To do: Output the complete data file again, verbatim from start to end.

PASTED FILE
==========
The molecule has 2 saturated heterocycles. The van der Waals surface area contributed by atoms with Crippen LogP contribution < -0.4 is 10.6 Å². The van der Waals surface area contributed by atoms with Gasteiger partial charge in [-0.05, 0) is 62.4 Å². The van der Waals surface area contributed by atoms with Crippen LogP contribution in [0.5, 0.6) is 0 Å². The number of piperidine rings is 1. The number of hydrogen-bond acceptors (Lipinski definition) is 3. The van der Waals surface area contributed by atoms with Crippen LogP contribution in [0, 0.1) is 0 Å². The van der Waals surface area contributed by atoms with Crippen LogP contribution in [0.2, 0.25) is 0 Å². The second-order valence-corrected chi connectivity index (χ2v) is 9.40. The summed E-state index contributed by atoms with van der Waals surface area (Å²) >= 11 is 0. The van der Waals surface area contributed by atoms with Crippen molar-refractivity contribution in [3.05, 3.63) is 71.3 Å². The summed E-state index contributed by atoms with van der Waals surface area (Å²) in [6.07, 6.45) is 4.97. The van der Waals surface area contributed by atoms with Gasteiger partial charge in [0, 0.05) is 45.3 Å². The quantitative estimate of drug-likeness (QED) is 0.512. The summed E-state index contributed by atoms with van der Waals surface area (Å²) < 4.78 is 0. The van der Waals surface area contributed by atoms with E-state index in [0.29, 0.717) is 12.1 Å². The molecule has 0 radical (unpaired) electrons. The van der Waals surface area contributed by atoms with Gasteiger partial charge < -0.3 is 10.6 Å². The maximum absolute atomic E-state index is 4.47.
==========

The molecule has 2 saturated heterocycles. The van der Waals surface area contributed by atoms with Crippen LogP contribution < -0.4 is 10.6 Å². The van der Waals surface area contributed by atoms with Gasteiger partial charge in [-0.05, 0) is 62.4 Å². The van der Waals surface area contributed by atoms with Crippen LogP contribution in [0.5, 0.6) is 0 Å². The number of piperidine rings is 1. The number of hydrogen-bond acceptors (Lipinski definition) is 3. The van der Waals surface area contributed by atoms with Crippen LogP contribution in [0, 0.1) is 0 Å². The van der Waals surface area contributed by atoms with Crippen LogP contribution in [0.2, 0.25) is 0 Å². The second-order valence-corrected chi connectivity index (χ2v) is 9.40. The summed E-state index contributed by atoms with van der Waals surface area (Å²) >= 11 is 0. The van der Waals surface area contributed by atoms with Crippen molar-refractivity contribution in [3.05, 3.63) is 71.3 Å². The summed E-state index contributed by atoms with van der Waals surface area (Å²) in [6.07, 6.45) is 4.97. The van der Waals surface area contributed by atoms with Gasteiger partial charge in [0, 0.05) is 45.3 Å². The quantitative estimate of drug-likeness (QED) is 0.512. The summed E-state index contributed by atoms with van der Waals surface area (Å²) < 4.78 is 0. The van der Waals surface area contributed by atoms with E-state index in [0.29, 0.717) is 12.1 Å². The molecule has 0 radical (unpaired) electrons. The van der Waals surface area contributed by atoms with Gasteiger partial charge < -0.3 is 10.6 Å². The maximum absolute atomic E-state index is 4.47.